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Survivors Outraged at Holocaust Museum over Bad Arolsen

Holocaust survivors from coast to coast have exploded with unprecedented public vitriol against the United States Holocaust Memorial Museum generally, as well and its plans to prohibit immediate offsite electronic access to the secret records of the International Tracing Service at Bad Arolsen.

Many in the Holocaust and second generation community have long harbored quiet seething resentment against the Museum’s aggressive fund-raising tactics, denial of Sephardic victimization, refusal to recognize the role of the Mufti of Jerusalem and Arab leadership in the Nazi axis, alleged failure to address the widespread poverty of elderly survivors, and the Museum’s long-standing taboo against acknowledging American corporate involvement in the Holocaust. But the issue of prohibiting immediate remote access to the Bad Arolsen documentation, the way other government documents are routinely accessed, brought many in the Holocaust community to publicly express networked anger in a way never before seen.

One prominent leader of a Holocaust organization unabashedly verbalized his upset. “Where does the Museum get the chutzpah,” asked an angered David Schaecter, president of the Miami-based Holocaust Survivors Foundation. He singled out the Museum’s point man for the Bad Arolsen transfer, Paul Shapiro, director of its Center for Advanced Holocaust Studies.

“I don’t know how in the name of the G-d, Shapiro can look at himself in the mirror, especially after his testimony before the House [of Representatives].” Schaecter recently sat next to Shapiro as they both testified about the need to bring the Bad Arolsen documents to America. But Schaecter felt Shapiro was outlining a program that would take years to implement “while survivors are dying every day, funerals every week.”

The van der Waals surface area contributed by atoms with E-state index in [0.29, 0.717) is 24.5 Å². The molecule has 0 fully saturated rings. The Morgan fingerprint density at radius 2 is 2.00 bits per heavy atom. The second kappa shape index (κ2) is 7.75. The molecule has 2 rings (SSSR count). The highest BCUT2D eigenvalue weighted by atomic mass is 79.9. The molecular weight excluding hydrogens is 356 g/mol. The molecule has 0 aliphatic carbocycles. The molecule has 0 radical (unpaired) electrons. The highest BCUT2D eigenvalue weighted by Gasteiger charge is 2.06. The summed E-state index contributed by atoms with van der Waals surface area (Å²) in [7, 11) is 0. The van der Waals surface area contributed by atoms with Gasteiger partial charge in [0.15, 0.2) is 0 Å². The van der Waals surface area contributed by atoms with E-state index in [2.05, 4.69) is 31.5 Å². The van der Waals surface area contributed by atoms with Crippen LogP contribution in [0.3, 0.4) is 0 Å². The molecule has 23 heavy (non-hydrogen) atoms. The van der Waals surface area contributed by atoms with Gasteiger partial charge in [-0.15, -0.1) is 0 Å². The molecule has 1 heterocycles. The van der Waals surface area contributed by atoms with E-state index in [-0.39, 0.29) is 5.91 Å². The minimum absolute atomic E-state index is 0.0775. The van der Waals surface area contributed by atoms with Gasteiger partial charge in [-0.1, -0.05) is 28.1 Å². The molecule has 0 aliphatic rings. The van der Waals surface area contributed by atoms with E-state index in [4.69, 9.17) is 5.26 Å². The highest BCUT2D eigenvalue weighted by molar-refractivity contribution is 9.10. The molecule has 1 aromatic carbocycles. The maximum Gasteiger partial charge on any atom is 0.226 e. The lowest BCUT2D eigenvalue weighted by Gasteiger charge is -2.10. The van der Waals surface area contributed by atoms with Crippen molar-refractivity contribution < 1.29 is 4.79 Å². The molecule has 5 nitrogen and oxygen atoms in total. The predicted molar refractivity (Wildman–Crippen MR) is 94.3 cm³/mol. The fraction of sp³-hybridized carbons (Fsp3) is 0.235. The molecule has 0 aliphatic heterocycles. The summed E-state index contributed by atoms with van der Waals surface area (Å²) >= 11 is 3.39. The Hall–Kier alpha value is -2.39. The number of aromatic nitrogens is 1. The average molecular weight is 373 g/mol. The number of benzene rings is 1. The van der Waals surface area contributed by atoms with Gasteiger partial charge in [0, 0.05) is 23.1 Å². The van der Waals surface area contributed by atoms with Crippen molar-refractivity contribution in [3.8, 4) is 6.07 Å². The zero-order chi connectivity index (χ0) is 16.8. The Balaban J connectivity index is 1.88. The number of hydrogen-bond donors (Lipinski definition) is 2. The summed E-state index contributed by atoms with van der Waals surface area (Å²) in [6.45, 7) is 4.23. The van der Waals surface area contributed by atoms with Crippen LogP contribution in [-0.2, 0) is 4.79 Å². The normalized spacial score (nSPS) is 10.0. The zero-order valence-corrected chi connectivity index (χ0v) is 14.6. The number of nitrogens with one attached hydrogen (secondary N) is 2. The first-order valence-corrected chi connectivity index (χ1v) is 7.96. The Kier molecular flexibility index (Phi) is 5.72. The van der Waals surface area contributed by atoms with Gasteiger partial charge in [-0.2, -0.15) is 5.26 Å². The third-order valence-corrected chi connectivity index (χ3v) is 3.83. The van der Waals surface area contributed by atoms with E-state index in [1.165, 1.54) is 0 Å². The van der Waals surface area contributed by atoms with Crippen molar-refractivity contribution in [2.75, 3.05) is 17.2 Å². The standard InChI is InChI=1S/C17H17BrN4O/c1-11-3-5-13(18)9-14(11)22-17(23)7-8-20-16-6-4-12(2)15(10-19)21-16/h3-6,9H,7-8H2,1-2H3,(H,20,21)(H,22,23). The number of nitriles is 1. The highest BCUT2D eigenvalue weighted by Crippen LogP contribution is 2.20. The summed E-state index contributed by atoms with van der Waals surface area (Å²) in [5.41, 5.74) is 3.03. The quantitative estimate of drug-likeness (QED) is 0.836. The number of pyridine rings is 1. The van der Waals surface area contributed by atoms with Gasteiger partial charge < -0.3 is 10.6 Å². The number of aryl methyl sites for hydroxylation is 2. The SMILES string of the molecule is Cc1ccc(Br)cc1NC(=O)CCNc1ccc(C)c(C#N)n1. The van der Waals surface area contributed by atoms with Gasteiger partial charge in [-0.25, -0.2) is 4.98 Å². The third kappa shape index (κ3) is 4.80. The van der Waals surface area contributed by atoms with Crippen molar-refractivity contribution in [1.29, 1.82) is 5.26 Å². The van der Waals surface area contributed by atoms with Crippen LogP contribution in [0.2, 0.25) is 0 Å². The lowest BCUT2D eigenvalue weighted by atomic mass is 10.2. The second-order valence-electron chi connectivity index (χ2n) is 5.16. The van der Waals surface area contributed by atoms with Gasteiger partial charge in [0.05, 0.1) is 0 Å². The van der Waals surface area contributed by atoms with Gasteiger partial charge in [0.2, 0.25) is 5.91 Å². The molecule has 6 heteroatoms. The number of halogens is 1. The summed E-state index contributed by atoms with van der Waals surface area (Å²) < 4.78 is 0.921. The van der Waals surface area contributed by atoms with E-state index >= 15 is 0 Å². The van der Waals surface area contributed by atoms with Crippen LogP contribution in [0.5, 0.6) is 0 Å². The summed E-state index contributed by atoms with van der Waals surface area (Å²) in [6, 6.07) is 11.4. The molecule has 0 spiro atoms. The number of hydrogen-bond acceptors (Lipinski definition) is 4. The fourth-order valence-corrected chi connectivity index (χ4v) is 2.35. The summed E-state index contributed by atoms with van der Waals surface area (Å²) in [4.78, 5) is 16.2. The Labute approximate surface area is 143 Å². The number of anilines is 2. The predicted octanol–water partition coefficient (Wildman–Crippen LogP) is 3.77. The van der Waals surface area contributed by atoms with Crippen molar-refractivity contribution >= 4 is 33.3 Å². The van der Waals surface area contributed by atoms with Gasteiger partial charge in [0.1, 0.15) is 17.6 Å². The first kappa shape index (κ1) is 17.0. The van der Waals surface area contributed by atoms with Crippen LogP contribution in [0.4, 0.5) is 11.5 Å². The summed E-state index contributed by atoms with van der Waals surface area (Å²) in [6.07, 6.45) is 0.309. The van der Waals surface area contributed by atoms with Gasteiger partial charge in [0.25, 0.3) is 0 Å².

Shapiro did not respond to calls seeking comment. Arthur Berger, a senior adviser to the museum on external affairs, defended him. “Paul Shapiro has probably done more than any individual in the world to get this archive opened," Berger said. "He has literally worked day and night to fulfill our moral responsibility to help survivors get information and not allow them to pass away without finding out more information about themselves and their families.”

In commenting on the Bad Arolsen controversy, Klara Firestone, founding president of Second Generation Los Angeles, and a member of the coordinating council of the Generations of the Shoah International, added, “After recent dealings with the Museum, it is more and more evident that they are not committed to the survivors in whose name this museum was built.” She added that the current Museum executives “have lost their sight, and lost the soul of the Museum.”

Bad Arolsen Stacks

In an era of the instant access offered by Google, Yahoo, Proquest and Lexis-Nexis, Holocaust survivors and leaders cannot understand why the United States government cannot make the documents available to every local library or home computer the way government documents are ordinarily accessed.